So it was, and is, but that appears to have been a serious weakness which will be tested in a referendum. The economic arguments have changed very little over time but the political framework has. The referendum will not and should not be decided on economic grounds alone but, as against the 1979 and 1999 referendums, the option or options posed will have important implications for economic policy, and that forms the subject matter of this book. So this is an exercise in political economy as befits the country which gave birth to that concept.

Despite many changes in the composition of Scotland’s economy in recent decades, the underlying problem remains and it is structural in nature. The critical feature is a low business birth rate, compared with England and the Scandinavian economies.

This problem is longstanding and predominantly social and cultural in origin. As Professor David Bell sets out in his contribution, the business birth rate is particularly low in the more densely populated Central Belt, above all in the west. It is a problem in the political economy sense.

Scotland has a persistent and growing trade deficit with the rest of the UK – an inevitable concomitant of high levels of public expenditure supporting a relatively large and inefficient public sector. This has never convinced the political parties in Scotland, or the bulk of her population, that more public expenditure is a sticking plaster and not a solution to a poor economic performance, unless it is directed to encouraging a higher business birth rate and a more dynamic market sector, the chief driver of economic growth.

As of now, all the parties appear to believe that a higher proportion of Holyrood’s expenditure should be funded directly from Scottish taxpayers, but they are all struggling to articulate what greater devolution, home rule, independence lite or independence might mean – and some or all of these may have to be considered in the referendum which lies ahead.

We need to be aware that history moves on and that constitutional arrangements need to adapt accordingly. My own view is that in social, economic and cultural terms the Union has been a substantial success for most of our peoples and most of the time. Many Scots appear to wish for a continuation of the Union under the Crown and support the continuation of a “social union” with the free movement of people, capital and services within the UK.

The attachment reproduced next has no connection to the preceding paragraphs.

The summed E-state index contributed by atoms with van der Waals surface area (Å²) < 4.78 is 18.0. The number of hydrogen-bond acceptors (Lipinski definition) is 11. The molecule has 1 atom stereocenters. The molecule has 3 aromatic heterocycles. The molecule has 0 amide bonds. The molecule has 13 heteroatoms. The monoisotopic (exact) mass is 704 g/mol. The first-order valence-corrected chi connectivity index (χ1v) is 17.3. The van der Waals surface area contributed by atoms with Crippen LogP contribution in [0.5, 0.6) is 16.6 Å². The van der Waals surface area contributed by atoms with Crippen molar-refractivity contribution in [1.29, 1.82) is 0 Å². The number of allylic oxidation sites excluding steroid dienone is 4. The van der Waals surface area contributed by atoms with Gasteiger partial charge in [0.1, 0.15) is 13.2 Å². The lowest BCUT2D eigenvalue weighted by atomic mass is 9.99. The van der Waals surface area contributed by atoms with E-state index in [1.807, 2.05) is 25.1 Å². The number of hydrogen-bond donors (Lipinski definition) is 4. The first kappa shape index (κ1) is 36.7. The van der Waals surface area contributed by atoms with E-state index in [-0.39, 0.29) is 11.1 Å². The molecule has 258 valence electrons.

Yet, it is also true that the UK has become an increasingly centralised economy, in terms of the increased share of national income accounted for by central taxation in a wide range of social and other activities. Hence the Scottish Parliament, funded by block grant and unable to borrow to finance major public infrastructure projects, does not have the policy instruments to make a major impact on economic performance.

It was always the intention of home rule that it “should set the people free” within a federal framework, so that they carried the main responsibility for their own social and economic welfare, subject to the constraint that they also had a duty to promote the welfare of the wider Union.

So let us take home rule as the construct, this going beyond “devolution max” but consistent with “independence lite”. My purpose is to set out what this implies for economic policy. Our historical experience is that the UK has been a Union that did promote growth and stability over much of its history.

The framework may, indeed, need major refurbishment, but it will only flourish if macroeconomic monetary and fiscal policy is applied in a manner which is transparent and reasonably consistent across the Union. It should be understood that “reasonably consistent” does not mean that all the microeconomic details should be the same. And, having regard to the fact that the word “economics” is derived from the Greek word oikonomikos, meaning household management, the successful resolution of microeconomic issues is the key to successful economic policy.

After all, it is because the Greeks forgot household management that they are in so much trouble now – neither Scotland nor the UK would be served if we followed their example!

• Professor Sir Donald Mackay, FRSE, FRSGS, is a former chairman of Scottish Enterprise and economic consultant to successive Secretaries of State. He was a co-founder of economic and planning consultancy Pieda. He is a member of the advisory board of Reform Scotland under whose auspices the work of the authors has been organised.